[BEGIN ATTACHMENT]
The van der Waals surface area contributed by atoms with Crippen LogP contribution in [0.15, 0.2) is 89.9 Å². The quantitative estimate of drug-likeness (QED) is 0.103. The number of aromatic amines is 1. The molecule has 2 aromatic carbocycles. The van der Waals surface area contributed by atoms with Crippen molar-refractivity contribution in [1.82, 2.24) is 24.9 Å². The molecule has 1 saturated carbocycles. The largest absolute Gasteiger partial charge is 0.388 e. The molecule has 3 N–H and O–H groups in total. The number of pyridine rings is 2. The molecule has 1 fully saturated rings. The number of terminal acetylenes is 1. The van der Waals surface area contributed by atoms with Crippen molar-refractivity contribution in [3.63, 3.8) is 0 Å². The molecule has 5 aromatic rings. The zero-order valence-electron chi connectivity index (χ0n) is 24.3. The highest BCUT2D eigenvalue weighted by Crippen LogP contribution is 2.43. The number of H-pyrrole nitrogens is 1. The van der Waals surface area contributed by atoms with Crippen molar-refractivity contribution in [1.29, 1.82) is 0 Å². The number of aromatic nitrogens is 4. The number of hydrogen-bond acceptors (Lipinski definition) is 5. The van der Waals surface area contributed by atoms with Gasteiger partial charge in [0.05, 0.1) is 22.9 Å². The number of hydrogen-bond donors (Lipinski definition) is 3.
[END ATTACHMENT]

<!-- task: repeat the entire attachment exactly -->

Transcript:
The van der Waals surface area contributed by atoms with Crippen LogP contribution in [0.15, 0.2) is 89.9 Å². The quantitative estimate of drug-likeness (QED) is 0.103. The number of aromatic amines is 1. The molecule has 2 aromatic carbocycles. The van der Waals surface area contributed by atoms with Crippen molar-refractivity contribution in [1.82, 2.24) is 24.9 Å². The molecule has 1 saturated carbocycles. The largest absolute Gasteiger partial charge is 0.388 e. The molecule has 3 N–H and O–H groups in total. The number of pyridine rings is 2. The molecule has 1 fully saturated rings. The number of terminal acetylenes is 1. The van der Waals surface area contributed by atoms with Crippen molar-refractivity contribution in [3.63, 3.8) is 0 Å². The molecule has 5 aromatic rings. The zero-order valence-electron chi connectivity index (χ0n) is 24.3. The highest BCUT2D eigenvalue weighted by Crippen LogP contribution is 2.43. The number of H-pyrrole nitrogens is 1. The van der Waals surface area contributed by atoms with Crippen molar-refractivity contribution in [1.29, 1.82) is 0 Å². The number of aromatic nitrogens is 4. The number of hydrogen-bond acceptors (Lipinski definition) is 5. The van der Waals surface area contributed by atoms with Gasteiger partial charge in [0.05, 0.1) is 22.9 Å². The number of hydrogen-bond donors (Lipinski definition) is 3.